Review: “The Grinch” steals hearts with fulfilling story


Courtesy of Illumination

This film depicts the heart of the story beautifully and then some. In fact, the aftermath of the Grinch’s return to Whoville and eventual redemption is handled even better here than it was in the 1966 cartoon.

It’s not a stretch to say that the Grinch is a familiar character to us all. From those of us who grew up watching the 1966 cartoon every December, to fans of the 2000 film, to those who have never seen either one, everyone’s heard of the Grinch who Stole Christmas. So, “The Grinch” (2018) reveals one more version of the well-known character.

It’s Christmas time in Whoville, and the townsfolk are excited to celebrate their favorite holiday. That is, except for the disgruntled Grinch (voice of Benedict Cumberbatch), who lives just north of Whoville on Mt. Crumpit in complete solitude save for his dog, Max. Upon hearing that this particular Christmas is supposed to be “three times bigger,” the bitter grump decides to venture out on Christmas Eve night disguised as Santa Claus and literally steal the holiday.

The first thing to say about this film is that it’s incomparably better than the 2000 live-action film starring Jim Carrey. For one, the animation lends to a brighter, more colorful story than its predecessor, which was marred by dark sets and muted colors. The humor, too, is superior, relying on natural deliveries and simple gags as opposed to adult innuendos.

But most importantly, the story is far better adapted here. As with any movie based on a children’s book/short cartoon, new storylines and characters need to be added in order to extend the runtime to a full-length feature. And seeing as how the named characters in the source material were just The Grinch, Max, and Cindy-Lou Who, there’s a lot of room for addition. Cindy Lou’s subplot is spectacular. She enlists the help of her friends (all of whom, like her, are thankfully voiced by actual children) to help her trap Santa on Christmas Eve so she can personally ask him to give help to her overworked single mom (voice of Rashida Jones). Her selflessness is heartwarming to the audience, and even heartwarming to the Grinch.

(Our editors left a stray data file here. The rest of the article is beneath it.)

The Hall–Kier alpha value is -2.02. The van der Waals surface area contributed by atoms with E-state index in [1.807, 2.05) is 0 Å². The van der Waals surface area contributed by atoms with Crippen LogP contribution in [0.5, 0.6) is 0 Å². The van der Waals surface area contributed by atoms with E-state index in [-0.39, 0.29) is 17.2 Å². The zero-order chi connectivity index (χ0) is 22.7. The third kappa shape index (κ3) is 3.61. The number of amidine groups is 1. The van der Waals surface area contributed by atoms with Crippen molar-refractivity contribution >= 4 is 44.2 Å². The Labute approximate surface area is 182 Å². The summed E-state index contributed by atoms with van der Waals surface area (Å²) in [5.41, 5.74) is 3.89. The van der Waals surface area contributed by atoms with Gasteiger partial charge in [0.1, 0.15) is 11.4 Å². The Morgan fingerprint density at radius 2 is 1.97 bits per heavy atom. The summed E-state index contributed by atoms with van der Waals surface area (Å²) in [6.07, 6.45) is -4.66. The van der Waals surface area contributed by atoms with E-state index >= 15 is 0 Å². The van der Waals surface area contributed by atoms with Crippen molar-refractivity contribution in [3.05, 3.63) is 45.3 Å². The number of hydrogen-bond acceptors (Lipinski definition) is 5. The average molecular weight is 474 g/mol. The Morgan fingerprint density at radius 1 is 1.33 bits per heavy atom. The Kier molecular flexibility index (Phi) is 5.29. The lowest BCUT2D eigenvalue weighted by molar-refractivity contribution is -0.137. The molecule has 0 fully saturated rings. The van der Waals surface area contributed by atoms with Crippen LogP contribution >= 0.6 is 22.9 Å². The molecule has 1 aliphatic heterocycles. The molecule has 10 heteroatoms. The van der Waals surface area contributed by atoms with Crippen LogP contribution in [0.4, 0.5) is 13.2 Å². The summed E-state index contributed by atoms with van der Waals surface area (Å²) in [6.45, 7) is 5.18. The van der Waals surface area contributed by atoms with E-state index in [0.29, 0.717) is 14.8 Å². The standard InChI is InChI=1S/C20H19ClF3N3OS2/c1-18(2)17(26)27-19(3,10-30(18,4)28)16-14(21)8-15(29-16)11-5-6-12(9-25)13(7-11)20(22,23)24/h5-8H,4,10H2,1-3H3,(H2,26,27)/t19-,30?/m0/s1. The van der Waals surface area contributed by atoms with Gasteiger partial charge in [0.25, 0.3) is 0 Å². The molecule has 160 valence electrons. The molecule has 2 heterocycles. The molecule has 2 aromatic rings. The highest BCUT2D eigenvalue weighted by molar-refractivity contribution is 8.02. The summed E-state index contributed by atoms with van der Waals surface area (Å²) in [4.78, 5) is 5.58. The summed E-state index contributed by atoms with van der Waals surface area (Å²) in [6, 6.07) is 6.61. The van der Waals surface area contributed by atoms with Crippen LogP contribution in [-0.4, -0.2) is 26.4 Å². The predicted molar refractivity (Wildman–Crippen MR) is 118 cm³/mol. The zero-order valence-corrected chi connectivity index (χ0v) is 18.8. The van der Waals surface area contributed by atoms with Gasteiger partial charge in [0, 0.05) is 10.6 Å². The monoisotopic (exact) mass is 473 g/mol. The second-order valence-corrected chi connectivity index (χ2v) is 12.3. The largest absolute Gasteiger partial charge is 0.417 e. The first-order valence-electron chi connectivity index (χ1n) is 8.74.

Cumberbatch does well in his turn as the Grinch, supplying both the mischief of the character as well as his more tender, vulnerable side, which combine to produce arguably the most likable, sympathetic version of the character to date. All the child actors playing Cindy and her friends do wonderful, and a new character named Bricklebaum voiced by Kenan Thompson is just a riot.

The heart of the story, though, is the realization that the Grinch comes to at the end of his larceny spree- that Christmas means more than presents and decorations, neither of which the Whos need in order to celebrate. This film depicts it beautifully and then some. In fact, the aftermath of the Grinch’s return to Whoville and eventual redemption, I’d say, is handled even better here than it was in the 1966 cartoon. There, the Grinch has his change of heart, rides triumphantly into town, returns the stolen items, and is promptly invited to dinner. Here, without giving anything away, it plays out a little differently, and arguably more realistically and heart-warming.

All in all, it’s a wonderful film. The animation exceptional, the story’s fulfilling, the characters are funny and likable on account of the actors being funny and likable, and it has all the warmth and charm of its source material. Needless to say, the holiday’s most infamous antagonist has finally gotten the feature-length- tip of the hat that he’s been missing.

Rating: A